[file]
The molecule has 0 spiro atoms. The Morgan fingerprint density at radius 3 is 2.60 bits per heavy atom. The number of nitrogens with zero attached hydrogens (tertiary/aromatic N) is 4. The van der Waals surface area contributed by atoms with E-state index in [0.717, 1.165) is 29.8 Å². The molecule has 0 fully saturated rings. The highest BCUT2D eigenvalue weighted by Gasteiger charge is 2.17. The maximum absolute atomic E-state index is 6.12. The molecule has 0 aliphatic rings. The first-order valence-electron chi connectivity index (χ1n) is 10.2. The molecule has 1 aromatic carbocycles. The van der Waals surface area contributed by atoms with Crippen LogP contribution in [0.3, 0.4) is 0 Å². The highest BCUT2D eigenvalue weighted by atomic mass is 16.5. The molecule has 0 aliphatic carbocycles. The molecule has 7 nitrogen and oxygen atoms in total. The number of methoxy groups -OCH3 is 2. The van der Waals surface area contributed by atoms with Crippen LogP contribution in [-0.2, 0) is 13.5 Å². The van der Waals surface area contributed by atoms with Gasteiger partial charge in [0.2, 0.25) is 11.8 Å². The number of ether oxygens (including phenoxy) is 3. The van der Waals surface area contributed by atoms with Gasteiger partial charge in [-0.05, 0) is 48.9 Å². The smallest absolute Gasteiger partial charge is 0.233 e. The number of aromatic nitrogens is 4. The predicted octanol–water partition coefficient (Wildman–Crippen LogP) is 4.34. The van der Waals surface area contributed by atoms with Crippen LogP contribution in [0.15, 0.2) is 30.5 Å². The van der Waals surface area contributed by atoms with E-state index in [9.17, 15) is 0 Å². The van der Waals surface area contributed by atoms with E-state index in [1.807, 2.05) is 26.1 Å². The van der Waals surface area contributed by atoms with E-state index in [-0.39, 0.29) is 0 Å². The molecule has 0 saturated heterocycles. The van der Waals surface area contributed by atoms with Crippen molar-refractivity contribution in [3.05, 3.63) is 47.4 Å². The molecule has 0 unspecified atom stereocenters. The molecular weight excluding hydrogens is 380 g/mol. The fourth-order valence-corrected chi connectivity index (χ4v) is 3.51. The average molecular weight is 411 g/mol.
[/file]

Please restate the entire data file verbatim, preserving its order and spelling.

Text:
The molecule has 0 spiro atoms. The Morgan fingerprint density at radius 3 is 2.60 bits per heavy atom. The number of nitrogens with zero attached hydrogens (tertiary/aromatic N) is 4. The van der Waals surface area contributed by atoms with E-state index in [0.717, 1.165) is 29.8 Å². The molecule has 0 fully saturated rings. The highest BCUT2D eigenvalue weighted by Gasteiger charge is 2.17. The maximum absolute atomic E-state index is 6.12. The molecule has 0 aliphatic rings. The first-order valence-electron chi connectivity index (χ1n) is 10.2. The molecule has 1 aromatic carbocycles. The van der Waals surface area contributed by atoms with Crippen LogP contribution in [0.3, 0.4) is 0 Å². The highest BCUT2D eigenvalue weighted by atomic mass is 16.5. The molecule has 0 aliphatic carbocycles. The molecule has 7 nitrogen and oxygen atoms in total. The number of methoxy groups -OCH3 is 2. The van der Waals surface area contributed by atoms with Crippen LogP contribution in [-0.2, 0) is 13.5 Å². The van der Waals surface area contributed by atoms with Gasteiger partial charge in [0.2, 0.25) is 11.8 Å². The number of ether oxygens (including phenoxy) is 3. The van der Waals surface area contributed by atoms with Gasteiger partial charge in [-0.05, 0) is 48.9 Å². The smallest absolute Gasteiger partial charge is 0.233 e. The number of aromatic nitrogens is 4. The predicted octanol–water partition coefficient (Wildman–Crippen LogP) is 4.34. The van der Waals surface area contributed by atoms with Crippen LogP contribution in [0.15, 0.2) is 30.5 Å². The van der Waals surface area contributed by atoms with E-state index in [9.17, 15) is 0 Å². The van der Waals surface area contributed by atoms with E-state index in [1.807, 2.05) is 26.1 Å². The van der Waals surface area contributed by atoms with E-state index in [-0.39, 0.29) is 0 Å². The molecule has 0 saturated heterocycles. The van der Waals surface area contributed by atoms with Crippen molar-refractivity contribution in [3.05, 3.63) is 47.4 Å². The molecule has 0 unspecified atom stereocenters. The molecular weight excluding hydrogens is 380 g/mol. The fourth-order valence-corrected chi connectivity index (χ4v) is 3.51. The average molecular weight is 411 g/mol.